KSI and Logan Paul’s Prime Hydration is on fire. Should Gatorade be worried?
This breakout brand has garnered historic hype. However, beverage experts wonder aloud about its long-term prospects.
Is Prime just a fad? / Prime Hydration
Consumers fighting in the aisles of Aldi in the UK. American moms begging workers at The Vitamin Shoppe to place a few bottles on hold for their sons. What is going on with Prime Hydration?
Prime was announced a year ago via a live Instagram feed from popular YouTubers KSI and Logan Paul. Previously, KSI and Paul met in the boxing ring – not once, but twice. KSI, who is also a rapper, won the second bout by split decision. Paul, the controversial influencer, who notoriously once filmed a dead body on his YouTube channel, is also a wrestler with the WWE.
While they certainly have a lot of fight, neither has any beverage experience. What they do have is about 50 million online subscribers between them. They’ve leveraged this clout to the hilt to promote a product that would normally seem like something of a sports drink copycat.
Prime Hydration beverages consist of 10% coconut water, 250 mg of BCAAs, 830 mg of electrolytes as well as antioxidants and vitamins – all at only 20 calories. The product comes in flavors such as Blue Raspberry, Grape, Ice Pop, Lemon Lime, Meta Moon, Orange, Strawberry Watermelon and Tropical Punch. Prime’s energy drink line, launched this year, includes Blue Raspberry, Lemon Lime, Orange Mango, Strawberry Watermelon and Tropical Punch.
As for the taste, Gordon Ramsey gave it a stinging zero out of 10 rating. He likened it to drinking perfume. Ken Sadowsky, veteran beverage analyst and US advisor to the global investment group Verlinvest, says, “I didn’t think much of it when I tried it.” Sadowsky has been part of the success of Vitaminwater, Vita Coco and other top beverage brands.
Yet, this “viral hydration” drink continues to make headlines about its scarcity. Its website is rife with “sold out” banners. Currently, some UK stores are rationing the amount that consumers can purchase. In the US, “gas stations near junior high schools are burning through 50 cases a week if they can get it,” says Sadowsky.
After one store, Wakey Wines in the UK, was caught reselling Prime for $120 a bottle, KSI took to social media to say, “Oh my god, no!” and that he “hates” the price gouging that is happening. This video, of course, just elevated the hype.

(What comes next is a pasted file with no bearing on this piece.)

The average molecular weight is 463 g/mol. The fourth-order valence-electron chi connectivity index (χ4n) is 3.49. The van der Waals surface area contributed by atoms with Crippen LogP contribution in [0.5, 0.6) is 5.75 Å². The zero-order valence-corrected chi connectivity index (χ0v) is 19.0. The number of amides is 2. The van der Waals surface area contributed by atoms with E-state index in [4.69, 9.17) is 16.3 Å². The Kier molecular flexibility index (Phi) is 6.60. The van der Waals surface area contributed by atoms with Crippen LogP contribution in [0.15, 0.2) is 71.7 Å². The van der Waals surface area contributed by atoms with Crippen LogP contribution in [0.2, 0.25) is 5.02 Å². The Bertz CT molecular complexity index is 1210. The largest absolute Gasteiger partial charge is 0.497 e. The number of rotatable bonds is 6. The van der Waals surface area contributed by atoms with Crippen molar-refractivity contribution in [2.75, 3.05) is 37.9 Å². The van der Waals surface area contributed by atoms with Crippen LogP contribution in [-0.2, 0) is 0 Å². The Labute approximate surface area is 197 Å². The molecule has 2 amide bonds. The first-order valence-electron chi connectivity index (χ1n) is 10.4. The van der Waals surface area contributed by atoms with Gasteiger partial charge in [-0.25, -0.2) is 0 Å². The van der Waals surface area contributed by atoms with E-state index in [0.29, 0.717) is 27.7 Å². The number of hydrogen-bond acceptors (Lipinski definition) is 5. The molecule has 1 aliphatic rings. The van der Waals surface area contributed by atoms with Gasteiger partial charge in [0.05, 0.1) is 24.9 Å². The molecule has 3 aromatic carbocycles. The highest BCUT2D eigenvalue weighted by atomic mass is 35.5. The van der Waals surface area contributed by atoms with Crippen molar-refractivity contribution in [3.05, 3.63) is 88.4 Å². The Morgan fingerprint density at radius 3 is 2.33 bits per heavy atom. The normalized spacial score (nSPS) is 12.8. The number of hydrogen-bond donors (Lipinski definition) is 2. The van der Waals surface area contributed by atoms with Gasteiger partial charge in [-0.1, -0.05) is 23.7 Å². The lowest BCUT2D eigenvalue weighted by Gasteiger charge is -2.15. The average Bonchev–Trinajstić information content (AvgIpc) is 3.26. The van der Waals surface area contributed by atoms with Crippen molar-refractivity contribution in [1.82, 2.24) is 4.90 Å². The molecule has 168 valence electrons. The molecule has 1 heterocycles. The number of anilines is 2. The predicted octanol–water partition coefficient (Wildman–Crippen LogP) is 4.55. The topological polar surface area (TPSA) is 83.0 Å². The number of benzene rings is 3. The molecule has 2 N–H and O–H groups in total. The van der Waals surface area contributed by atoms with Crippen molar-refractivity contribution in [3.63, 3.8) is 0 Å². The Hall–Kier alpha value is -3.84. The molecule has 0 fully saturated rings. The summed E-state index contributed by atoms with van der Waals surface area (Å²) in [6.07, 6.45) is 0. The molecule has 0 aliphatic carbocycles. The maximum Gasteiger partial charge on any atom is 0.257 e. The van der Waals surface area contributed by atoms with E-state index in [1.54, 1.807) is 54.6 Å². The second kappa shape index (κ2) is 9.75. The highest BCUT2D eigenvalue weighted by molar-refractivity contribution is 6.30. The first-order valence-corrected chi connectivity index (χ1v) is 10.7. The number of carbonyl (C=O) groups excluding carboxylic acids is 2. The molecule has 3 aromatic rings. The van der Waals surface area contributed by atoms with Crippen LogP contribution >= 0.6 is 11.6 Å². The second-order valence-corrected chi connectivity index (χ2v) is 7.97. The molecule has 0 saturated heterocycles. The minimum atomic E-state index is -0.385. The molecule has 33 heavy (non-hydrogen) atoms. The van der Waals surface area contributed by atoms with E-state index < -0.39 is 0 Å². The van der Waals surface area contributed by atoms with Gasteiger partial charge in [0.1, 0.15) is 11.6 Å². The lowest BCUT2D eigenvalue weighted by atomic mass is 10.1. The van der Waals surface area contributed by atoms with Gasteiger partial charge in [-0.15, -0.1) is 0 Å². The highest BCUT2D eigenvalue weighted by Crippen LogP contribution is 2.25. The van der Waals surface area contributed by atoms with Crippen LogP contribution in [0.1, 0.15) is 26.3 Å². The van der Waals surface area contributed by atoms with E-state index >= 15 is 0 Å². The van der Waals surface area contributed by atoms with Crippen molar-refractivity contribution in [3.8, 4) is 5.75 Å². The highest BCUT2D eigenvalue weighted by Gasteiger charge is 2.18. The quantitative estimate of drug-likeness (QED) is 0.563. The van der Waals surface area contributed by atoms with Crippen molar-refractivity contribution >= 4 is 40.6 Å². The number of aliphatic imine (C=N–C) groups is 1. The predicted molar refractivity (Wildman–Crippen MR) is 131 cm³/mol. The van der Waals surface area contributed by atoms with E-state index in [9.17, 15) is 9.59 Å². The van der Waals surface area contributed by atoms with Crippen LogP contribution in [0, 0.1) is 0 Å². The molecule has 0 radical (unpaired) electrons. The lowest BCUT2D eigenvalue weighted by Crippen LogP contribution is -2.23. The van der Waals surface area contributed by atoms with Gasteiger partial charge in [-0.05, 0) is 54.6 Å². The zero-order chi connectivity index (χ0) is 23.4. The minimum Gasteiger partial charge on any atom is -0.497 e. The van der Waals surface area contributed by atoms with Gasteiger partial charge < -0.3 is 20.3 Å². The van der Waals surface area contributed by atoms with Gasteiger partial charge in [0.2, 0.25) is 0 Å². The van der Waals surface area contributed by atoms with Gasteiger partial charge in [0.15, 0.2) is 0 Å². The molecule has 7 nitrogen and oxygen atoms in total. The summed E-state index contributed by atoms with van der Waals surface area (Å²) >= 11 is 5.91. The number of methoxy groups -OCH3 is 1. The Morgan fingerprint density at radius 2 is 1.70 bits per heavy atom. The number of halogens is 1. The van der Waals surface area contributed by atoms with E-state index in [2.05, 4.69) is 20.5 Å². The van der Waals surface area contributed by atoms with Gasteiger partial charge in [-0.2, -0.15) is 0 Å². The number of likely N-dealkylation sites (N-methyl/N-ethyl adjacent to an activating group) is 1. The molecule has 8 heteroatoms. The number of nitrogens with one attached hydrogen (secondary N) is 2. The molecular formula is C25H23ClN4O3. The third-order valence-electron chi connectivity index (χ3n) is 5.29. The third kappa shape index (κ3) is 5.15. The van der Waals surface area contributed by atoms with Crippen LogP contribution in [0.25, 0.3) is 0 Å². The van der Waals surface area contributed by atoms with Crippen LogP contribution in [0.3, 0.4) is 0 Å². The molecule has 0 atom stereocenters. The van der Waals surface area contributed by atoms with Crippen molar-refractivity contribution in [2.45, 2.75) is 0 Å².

A bad batch of product results in great headlines, but a questionable future
At the core of the brand story was the type of incident that would normally sink a brand. Last month, a production error forced Prime’s UK manufacturer Refresco to destroy thousands of bottles. This only whipped consumers into more of a frenzy.
Still, this could cause problems in the long term, says Beverage Digest editor Duane Stanford. “Free press isn’t always a great thing. What you really want is that interest after you have the product in-store and then to drive repeat purchases. You want [consumers] to create a habit of drinking the product… I’m sure they’re working overtime to figure out how to spin this in their favor. But not having it on shelves is not a good long-term strategy. You don’t want to create too much ill will towards your brand.”
Another issue down the road will be building loyalty among the distributors who actually get the product into the stores. “I’ve heard anecdotally that the contracts stink,” says Sadowsky. That means that “once the brand loses the heat, you’ll lose the attention of the distributors and the salespeople,” he says.
For now, Prime “is a lot of sizzle but no steak,” says Sadowsky.
“It reminds me of the Beanie Babies or Cabbage Patch Kids,” says Stanford, comparing the brand to toy fads of yesteryear.
Yet others see potential down the road. “It has been explosively popular in the US and UK, if they could only keep it in stock,” says Gerry Khermouch, editor of Beverage Business Insights. “It has had a really big impact. Is it the next Body Armor?” (Body Armor is the performance beverage that Coke bought to compete with Gatorade for $5.6bn).
The Clooney effect: influencers as brand marketers
No matter what the brand’s fate may be, Prime is another interesting example of power of celebrity. It used to be that a brand would be built and then an influencer would be paid to endorse it. Increasingly, today, celebrities are becoming involved in the development and marketing of products – especially in the spirits category. There’s Matthew McConaughey and Wild Turkey; Diddy and Ciroc; and, perhaps most notably, George Clooney and Casamigos. Clooney sold the brand for $1bn to Diageo.
Ryan Reynolds’ Aviation Gin also sold to Diageo for $335m with $275m more on the table depending on the brand’s production. (Now, there are also rumors of T-Mobile buying Reynolds’ Mint Mobile).
As for Prime’s future? “I could possibly see it as a bolt-on as the new kid’s Gatorade,” says Sadowksy. “Congo Brands [which owns Prime with KSI and Paul] can build it as far as they can and a major soft drink player will say ‘look at the power of our distribution system’.”
Of course, there are downsides to such celebrity involvement. For example, The Independent ran an op-ed early this month accusing Prime of “monetizing misogyny.”
Beverage Business Insights’ Khermouch says: “It’s possible that Logan Paul as the face of a brand might give some [investors] pause.”
Congo Brands itself recently experienced the downside of celebrity. It had to scrap its Down South brand when it couldn’t come to an agreement with country singer Morgan Wallen, according to Sadowsky. “That’s how dependent they are on influencers.”
Prime did not respond to requests for comment.
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